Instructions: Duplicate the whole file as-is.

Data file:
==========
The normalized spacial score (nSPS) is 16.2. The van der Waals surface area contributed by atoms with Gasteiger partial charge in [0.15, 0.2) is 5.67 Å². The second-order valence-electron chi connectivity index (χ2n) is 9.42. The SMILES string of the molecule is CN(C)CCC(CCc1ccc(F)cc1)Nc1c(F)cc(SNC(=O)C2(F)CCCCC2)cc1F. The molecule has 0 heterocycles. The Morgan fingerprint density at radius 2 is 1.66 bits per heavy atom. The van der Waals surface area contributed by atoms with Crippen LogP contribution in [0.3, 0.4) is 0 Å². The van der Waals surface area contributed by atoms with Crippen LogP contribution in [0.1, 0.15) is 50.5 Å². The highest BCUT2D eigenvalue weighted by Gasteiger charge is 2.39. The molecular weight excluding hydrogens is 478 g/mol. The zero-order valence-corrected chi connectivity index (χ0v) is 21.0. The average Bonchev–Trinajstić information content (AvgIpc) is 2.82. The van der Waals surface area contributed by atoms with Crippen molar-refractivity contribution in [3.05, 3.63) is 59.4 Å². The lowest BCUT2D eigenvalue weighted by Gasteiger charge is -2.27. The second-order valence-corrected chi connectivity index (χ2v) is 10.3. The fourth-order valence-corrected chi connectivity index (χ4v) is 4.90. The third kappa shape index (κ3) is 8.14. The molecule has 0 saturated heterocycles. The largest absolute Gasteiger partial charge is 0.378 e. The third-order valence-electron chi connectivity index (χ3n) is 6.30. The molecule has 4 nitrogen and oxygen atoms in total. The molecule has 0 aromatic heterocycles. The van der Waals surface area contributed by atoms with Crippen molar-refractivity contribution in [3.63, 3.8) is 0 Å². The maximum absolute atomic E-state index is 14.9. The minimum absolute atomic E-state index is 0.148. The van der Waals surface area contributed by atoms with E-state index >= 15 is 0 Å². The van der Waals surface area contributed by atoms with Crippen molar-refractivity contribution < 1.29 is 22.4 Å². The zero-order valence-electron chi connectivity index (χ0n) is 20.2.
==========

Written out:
The normalized spacial score (nSPS) is 16.2. The van der Waals surface area contributed by atoms with Gasteiger partial charge in [0.15, 0.2) is 5.67 Å². The second-order valence-electron chi connectivity index (χ2n) is 9.42. The SMILES string of the molecule is CN(C)CCC(CCc1ccc(F)cc1)Nc1c(F)cc(SNC(=O)C2(F)CCCCC2)cc1F. The molecule has 0 heterocycles. The Morgan fingerprint density at radius 2 is 1.66 bits per heavy atom. The van der Waals surface area contributed by atoms with Crippen LogP contribution in [0.3, 0.4) is 0 Å². The van der Waals surface area contributed by atoms with Crippen LogP contribution in [0.1, 0.15) is 50.5 Å². The highest BCUT2D eigenvalue weighted by Gasteiger charge is 2.39. The molecular weight excluding hydrogens is 478 g/mol. The zero-order valence-corrected chi connectivity index (χ0v) is 21.0. The average Bonchev–Trinajstić information content (AvgIpc) is 2.82. The van der Waals surface area contributed by atoms with Crippen molar-refractivity contribution in [3.05, 3.63) is 59.4 Å². The lowest BCUT2D eigenvalue weighted by Gasteiger charge is -2.27. The second-order valence-corrected chi connectivity index (χ2v) is 10.3. The fourth-order valence-corrected chi connectivity index (χ4v) is 4.90. The third kappa shape index (κ3) is 8.14. The molecule has 0 saturated heterocycles. The largest absolute Gasteiger partial charge is 0.378 e. The third-order valence-electron chi connectivity index (χ3n) is 6.30. The molecule has 4 nitrogen and oxygen atoms in total. The molecule has 0 aromatic heterocycles. The van der Waals surface area contributed by atoms with Crippen molar-refractivity contribution in [3.63, 3.8) is 0 Å². The maximum absolute atomic E-state index is 14.9. The minimum absolute atomic E-state index is 0.148. The van der Waals surface area contributed by atoms with E-state index >= 15 is 0 Å². The van der Waals surface area contributed by atoms with Crippen molar-refractivity contribution < 1.29 is 22.4 Å². The zero-order valence-electron chi connectivity index (χ0n) is 20.2.